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A bioszén felhasználásának lehetőségei a talaj tápanyag-utánpótlásában – Szemle
- Rékási, Márk, Uzinger, Nikolett
- Agrokémia és talajtan 2015 v.64 no.1 pp. 239-256
- adsorption, biochar, cellulose, climate, hemicellulose, intensive cropping, mineral fertilizers, mineralization, nitrogen, nitrogen content, nutrient availability, nutrient content, nutrients, pH, potassium, production technology, pyrolysis, soil, water management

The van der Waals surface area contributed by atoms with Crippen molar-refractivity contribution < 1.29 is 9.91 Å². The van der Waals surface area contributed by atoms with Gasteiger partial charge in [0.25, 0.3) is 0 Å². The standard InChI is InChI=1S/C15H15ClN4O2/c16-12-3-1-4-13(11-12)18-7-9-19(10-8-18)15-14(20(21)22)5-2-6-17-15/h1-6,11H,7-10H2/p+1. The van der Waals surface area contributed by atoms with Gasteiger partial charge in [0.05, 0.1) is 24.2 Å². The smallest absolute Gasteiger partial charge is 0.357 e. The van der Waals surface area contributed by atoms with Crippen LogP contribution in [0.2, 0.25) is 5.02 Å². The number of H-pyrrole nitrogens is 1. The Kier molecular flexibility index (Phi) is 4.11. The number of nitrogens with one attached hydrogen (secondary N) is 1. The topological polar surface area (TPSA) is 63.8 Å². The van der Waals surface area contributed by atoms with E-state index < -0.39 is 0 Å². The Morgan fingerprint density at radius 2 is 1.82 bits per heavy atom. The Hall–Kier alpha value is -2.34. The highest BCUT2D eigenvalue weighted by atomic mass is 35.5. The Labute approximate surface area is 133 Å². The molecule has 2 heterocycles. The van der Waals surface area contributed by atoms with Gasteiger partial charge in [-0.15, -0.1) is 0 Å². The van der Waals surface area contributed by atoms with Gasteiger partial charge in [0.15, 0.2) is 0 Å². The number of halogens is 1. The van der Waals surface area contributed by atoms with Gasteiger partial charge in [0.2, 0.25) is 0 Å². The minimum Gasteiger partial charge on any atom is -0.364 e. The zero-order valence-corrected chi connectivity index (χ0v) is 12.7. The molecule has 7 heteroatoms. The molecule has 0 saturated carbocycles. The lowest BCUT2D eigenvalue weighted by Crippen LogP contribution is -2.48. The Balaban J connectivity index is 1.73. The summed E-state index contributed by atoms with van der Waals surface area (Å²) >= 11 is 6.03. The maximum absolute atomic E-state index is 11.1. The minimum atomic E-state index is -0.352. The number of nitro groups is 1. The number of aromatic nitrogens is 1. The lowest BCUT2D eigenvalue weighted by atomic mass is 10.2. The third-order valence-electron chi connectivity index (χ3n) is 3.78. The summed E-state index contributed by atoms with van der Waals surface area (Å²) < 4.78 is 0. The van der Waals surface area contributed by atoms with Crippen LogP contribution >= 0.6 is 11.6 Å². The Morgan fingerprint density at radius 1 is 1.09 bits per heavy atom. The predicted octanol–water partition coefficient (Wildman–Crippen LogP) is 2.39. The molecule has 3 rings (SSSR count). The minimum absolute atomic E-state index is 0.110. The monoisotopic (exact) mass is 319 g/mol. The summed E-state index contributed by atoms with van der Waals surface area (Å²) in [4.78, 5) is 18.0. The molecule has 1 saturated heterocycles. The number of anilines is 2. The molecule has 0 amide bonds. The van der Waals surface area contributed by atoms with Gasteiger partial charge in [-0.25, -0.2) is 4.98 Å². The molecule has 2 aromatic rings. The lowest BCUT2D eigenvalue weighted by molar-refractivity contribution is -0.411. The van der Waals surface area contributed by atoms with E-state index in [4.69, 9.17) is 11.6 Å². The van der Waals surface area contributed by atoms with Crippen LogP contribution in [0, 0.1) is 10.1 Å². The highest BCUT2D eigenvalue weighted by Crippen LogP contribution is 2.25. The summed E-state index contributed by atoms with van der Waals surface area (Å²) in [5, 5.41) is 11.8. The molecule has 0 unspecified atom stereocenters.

- The nutrients in the biochar may be present in three particular form, that determine their availability. The elements in the ash fraction are readily available, while those in the labile fraction (mostly cellulose and hemicellulose) may become available within a few weeks or months after mineralisation. Those in the persistent biochar fraction may not be released for several centuries. The ratio of the three fractions depends on the pyrolysis setup, which thus has a major effect on the nutrient-supplying ability of the end-product. Phophorus and potassium are present in all three fractions, so biochar can act as a direct source of these elements in soil. Nitrogen, however, is only present in the labile and persistent fraction, which is why only the nitrogen content of the labile fraction can be taken into account as a nitrogen source in the short term. Nitrogen should thus be supplied in other forms when biochar is used. Biochar, however, influences the nutrient-supplying capacity of the soil not only through its own nutrient content, but also indirectly by modifying the chemical, physical (e.g. pH, CEC, water management) and microbiological properties of the soil. The di-rect and indirect effects often have an opposite influence on nutrient availability. After biochar application the total nutrient content of the soil may increase, but because of the adsorption capacity of biochar the water-soluble and readily available content may be reduced. The resultant of the two effects determines whether the availability of a given element will improve. In the long term, on the other hand, only the indirect effects are manifested, so it is these that should be considered when making decisions on the application of biochar. At present it seems most unlikely that biochar can be applied in quantities capable of influencing the global climate. However, biochar has a potential to be used as a soil ameliorant and to improve the nutrient availability in the soil. In intensive crop production systems the nutrient supply cannot be ensured using biochar alone, but if utilised in combination with conventional fertilisers it could be a useful additive, since biochar not only improves their performance, but also acts as a soil ameliorant. It may thus have long-term benefits in agricultural production.